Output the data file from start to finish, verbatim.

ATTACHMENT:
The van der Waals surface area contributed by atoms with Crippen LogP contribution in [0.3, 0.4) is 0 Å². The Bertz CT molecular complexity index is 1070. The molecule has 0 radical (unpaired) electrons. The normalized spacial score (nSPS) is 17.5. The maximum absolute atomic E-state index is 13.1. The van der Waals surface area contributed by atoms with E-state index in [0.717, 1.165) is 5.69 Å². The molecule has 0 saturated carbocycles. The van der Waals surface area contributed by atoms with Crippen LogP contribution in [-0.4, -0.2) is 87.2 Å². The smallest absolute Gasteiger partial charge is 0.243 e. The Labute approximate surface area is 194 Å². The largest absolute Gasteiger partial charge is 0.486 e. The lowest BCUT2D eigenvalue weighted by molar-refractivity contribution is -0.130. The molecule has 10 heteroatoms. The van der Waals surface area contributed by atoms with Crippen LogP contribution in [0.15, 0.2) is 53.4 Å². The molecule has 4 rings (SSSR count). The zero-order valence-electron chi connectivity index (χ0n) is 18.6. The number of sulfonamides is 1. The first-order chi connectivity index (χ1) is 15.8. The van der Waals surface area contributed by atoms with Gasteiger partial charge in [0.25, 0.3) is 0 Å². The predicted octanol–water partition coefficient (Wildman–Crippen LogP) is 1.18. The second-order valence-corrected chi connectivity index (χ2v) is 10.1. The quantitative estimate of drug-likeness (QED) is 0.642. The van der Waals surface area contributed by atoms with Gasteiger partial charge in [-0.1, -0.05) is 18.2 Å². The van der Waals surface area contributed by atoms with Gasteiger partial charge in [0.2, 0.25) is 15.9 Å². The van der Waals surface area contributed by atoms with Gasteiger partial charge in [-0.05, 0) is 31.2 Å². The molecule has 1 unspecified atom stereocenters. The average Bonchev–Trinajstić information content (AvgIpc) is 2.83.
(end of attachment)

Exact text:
The van der Waals surface area contributed by atoms with Crippen LogP contribution in [0.3, 0.4) is 0 Å². The Bertz CT molecular complexity index is 1070. The molecule has 0 radical (unpaired) electrons. The normalized spacial score (nSPS) is 17.5. The maximum absolute atomic E-state index is 13.1. The van der Waals surface area contributed by atoms with E-state index in [0.717, 1.165) is 5.69 Å². The molecule has 0 saturated carbocycles. The van der Waals surface area contributed by atoms with Crippen LogP contribution in [-0.4, -0.2) is 87.2 Å². The smallest absolute Gasteiger partial charge is 0.243 e. The Labute approximate surface area is 194 Å². The largest absolute Gasteiger partial charge is 0.486 e. The lowest BCUT2D eigenvalue weighted by molar-refractivity contribution is -0.130. The molecule has 10 heteroatoms. The van der Waals surface area contributed by atoms with Crippen LogP contribution in [0.15, 0.2) is 53.4 Å². The molecule has 4 rings (SSSR count). The zero-order valence-electron chi connectivity index (χ0n) is 18.6. The number of sulfonamides is 1. The first-order chi connectivity index (χ1) is 15.8. The van der Waals surface area contributed by atoms with Gasteiger partial charge in [0.25, 0.3) is 0 Å². The predicted octanol–water partition coefficient (Wildman–Crippen LogP) is 1.18. The second-order valence-corrected chi connectivity index (χ2v) is 10.1. The quantitative estimate of drug-likeness (QED) is 0.642. The van der Waals surface area contributed by atoms with Gasteiger partial charge in [-0.1, -0.05) is 18.2 Å². The van der Waals surface area contributed by atoms with Gasteiger partial charge in [0.2, 0.25) is 15.9 Å². The van der Waals surface area contributed by atoms with Gasteiger partial charge in [-0.05, 0) is 31.2 Å². The molecule has 1 unspecified atom stereocenters. The average Bonchev–Trinajstić information content (AvgIpc) is 2.83.